March 1, 2024
by Communications Team

Navigating Engineering Fraud: Real Cases in Canada

Engineering fraud, though often whispered about in hushed tones, is more prevalent in Canada than many prefer to acknowledge. In particular, fraud related to authenticating professional engineering documents significantly impacts not only engineers, but also many regular Canadians. When authenticating and accepting professional engineering documents, all parties involved have a responsibility to consider the wide variety of professional seal and signature-related fraud types and use the best practices and tools to prevent such occurrences.

Ensuring the proper handling and authentication of professional engineering documents and thus preventing fraud is a team effort. It not only requires the participation of engineers and firms, who must ensure that the documents are properly authenticated, but also that of every city, municipality, and organization that accepts the documents, each of which must establish requirements and workflows that do not let bad actors slip through the cracks. Last but not least, professional associations play a pivotal role in preventing fraud by acting as regulators and ensuring the protection of the public.  

The following cases represent only a fraction of fraudulent activities related to professional seals and signatures that have occurred in Canada in the past decade. They illustrate the failures of poor electronic authentication and traditional paper-based engineering practices.

So how can engineers protect themselves and their title or designation, ensuring that they avoid the types of nightmare scenarios described below? As is the case for many occurrences of engineering fraud, simple safeguards could have prevented most of the cases described below. For example, requiring professional engineering documents to be submitted electronically and following the approved standards for the authentication of electronic documents significantly decrease the risk of fraud and ensure that bad actors are swiftly detected.


Fraud Type: Professional Signature Forgery  

Case 1: Cross-Jurisdiction Shortcuts 

In 2023, the Professional Engineers of Ontario (PEO) adjudicated a case involving the fraudulent use of a PEO member’s seal and signature used by a Nova Scotia corporation.  

Sanctions and consequences:  

The corporation pled guilty to two counts of breaching the Professional Engineers Act at the Ontario Court of Justice at Kingston, where the case was adjudicated. They were fined $17,500. Furthermore, a civil case was later brought against the owner of the corporation, who was ordered to pay back the money the corporation received for the job as well as pay another $300,000 in damages and costs 

In addition to the sanctions levied against the corporation and its owner, significant costs were incurred by PEO, who defended the member whose seal and signature were fraudulently used.  

What happened?  

At the end of the summer of 2019, a Nova Scotia corporation was completing a residential construction project in Clarendon Station, Ontario. During the course of operations, they were required to submit engineering drawings to the Township of Central Frontenac in order to obtain the required building permit.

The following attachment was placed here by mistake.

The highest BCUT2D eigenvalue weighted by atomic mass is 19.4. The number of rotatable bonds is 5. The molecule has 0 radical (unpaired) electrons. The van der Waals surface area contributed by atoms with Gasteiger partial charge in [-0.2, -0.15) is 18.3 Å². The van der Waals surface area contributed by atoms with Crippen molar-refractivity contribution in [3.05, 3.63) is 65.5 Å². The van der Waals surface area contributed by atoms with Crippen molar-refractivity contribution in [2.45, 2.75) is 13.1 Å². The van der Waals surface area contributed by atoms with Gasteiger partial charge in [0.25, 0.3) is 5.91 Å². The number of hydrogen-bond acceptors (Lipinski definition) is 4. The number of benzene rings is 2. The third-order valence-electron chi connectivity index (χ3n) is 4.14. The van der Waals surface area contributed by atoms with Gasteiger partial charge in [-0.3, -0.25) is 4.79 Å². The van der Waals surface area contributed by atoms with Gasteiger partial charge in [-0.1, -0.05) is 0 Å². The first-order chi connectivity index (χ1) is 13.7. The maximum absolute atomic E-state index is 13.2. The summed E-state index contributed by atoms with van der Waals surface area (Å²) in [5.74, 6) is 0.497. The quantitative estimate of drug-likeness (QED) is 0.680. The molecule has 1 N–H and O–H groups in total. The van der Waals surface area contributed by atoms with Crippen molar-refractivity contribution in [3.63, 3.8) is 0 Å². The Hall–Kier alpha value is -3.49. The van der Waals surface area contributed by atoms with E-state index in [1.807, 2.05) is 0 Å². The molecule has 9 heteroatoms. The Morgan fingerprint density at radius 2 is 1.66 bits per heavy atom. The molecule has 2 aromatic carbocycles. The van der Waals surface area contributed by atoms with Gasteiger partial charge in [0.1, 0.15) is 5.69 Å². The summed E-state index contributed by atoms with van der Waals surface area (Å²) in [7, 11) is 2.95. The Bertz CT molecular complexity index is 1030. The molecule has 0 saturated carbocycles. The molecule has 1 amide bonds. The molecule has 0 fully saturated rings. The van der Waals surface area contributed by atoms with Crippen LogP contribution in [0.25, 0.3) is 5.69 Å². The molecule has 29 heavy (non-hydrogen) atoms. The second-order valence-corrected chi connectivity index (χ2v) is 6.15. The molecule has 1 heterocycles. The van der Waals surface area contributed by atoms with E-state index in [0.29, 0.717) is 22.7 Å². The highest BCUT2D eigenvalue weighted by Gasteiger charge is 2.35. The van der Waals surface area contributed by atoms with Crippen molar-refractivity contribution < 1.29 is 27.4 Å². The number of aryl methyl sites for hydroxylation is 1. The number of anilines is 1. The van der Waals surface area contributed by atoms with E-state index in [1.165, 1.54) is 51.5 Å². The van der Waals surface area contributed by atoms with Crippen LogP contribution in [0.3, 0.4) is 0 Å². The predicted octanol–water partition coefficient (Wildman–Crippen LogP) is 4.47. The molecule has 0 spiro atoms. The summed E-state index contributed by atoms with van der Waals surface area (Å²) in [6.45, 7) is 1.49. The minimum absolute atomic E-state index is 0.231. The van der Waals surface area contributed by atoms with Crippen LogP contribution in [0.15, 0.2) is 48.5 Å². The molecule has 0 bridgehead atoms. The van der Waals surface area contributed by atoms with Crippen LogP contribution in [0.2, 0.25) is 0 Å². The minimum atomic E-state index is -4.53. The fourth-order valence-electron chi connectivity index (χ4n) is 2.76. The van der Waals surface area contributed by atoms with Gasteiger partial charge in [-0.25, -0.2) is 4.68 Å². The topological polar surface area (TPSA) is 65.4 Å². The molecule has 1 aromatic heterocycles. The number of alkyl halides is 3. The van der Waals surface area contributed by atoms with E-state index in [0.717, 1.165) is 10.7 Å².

Rather than enlisting the help of an engineer with the right to practise in the province, the corporation forged the seal and signature of a registered PEO member in good standing without the member’s knowledge or consent. 

The forgery was discovered after the drawings were submitted and the engineer whose seal and signature appeared on the document confirmed that they had neither reviewed nor authenticated them. 

What went wrong?  

  • The corporation forged an engineer’s signature without their knowledge or consent.  
  • The corporation led the city to believe that the submitted drawings had been authenticated by the engineer in question.
  • The standing of the signer was not immediately verified by the organization that accepted the documents, allowing the fraudster to continue their work.

Case 2: Fabricating Seals and Signatures 

In 2021, the Ontario Court of Justice at Kitchener adjudicated a case involving a man impersonating an engineer. 

Sanctions and consequences:  

The fraudster pled guilty to seven counts of impersonating a professional engineer (one for each professional engineering drawing and one for the letter) and was fined $20,000 for his fraudulent activities. 

Although this man was caught and, fortunately, no one was injured as a result of his fraudulent activities, it is important to consider the risk to the public posed by non-engineers misappropriating professional seals and signatures. By requiring that professional documents be submitted electronically and bear a digital signature, this type of situation can easily be avoided. In fact, although seal images can be fabricated, digital signatures cannot.   

What happened?  

The Kitchener resident, who was not an engineer or a PEO member, designed professional engineering drawings for a residential construction project. He then affixed a facsimile of a PEO seal and professional signature to pass off his work as engineering work completed by a PEO member in good standing. He subsequently forged a letter using the name of the engineer in question on which he also used the engineer’s seal.  

Important Fact:  

Although the man used the name of a PEO member, the engineer was not made aware of his actions and did not endorse the design drawings or letter.  

The fraud was discovered when the professional engineering drawings were submitted to the cities of Kitchener and Waterloo. When he was unable to provide proof that the engineer whose name was on the documents had been the one to sign them, he was brought before the court on charges of impersonating a professional engineer.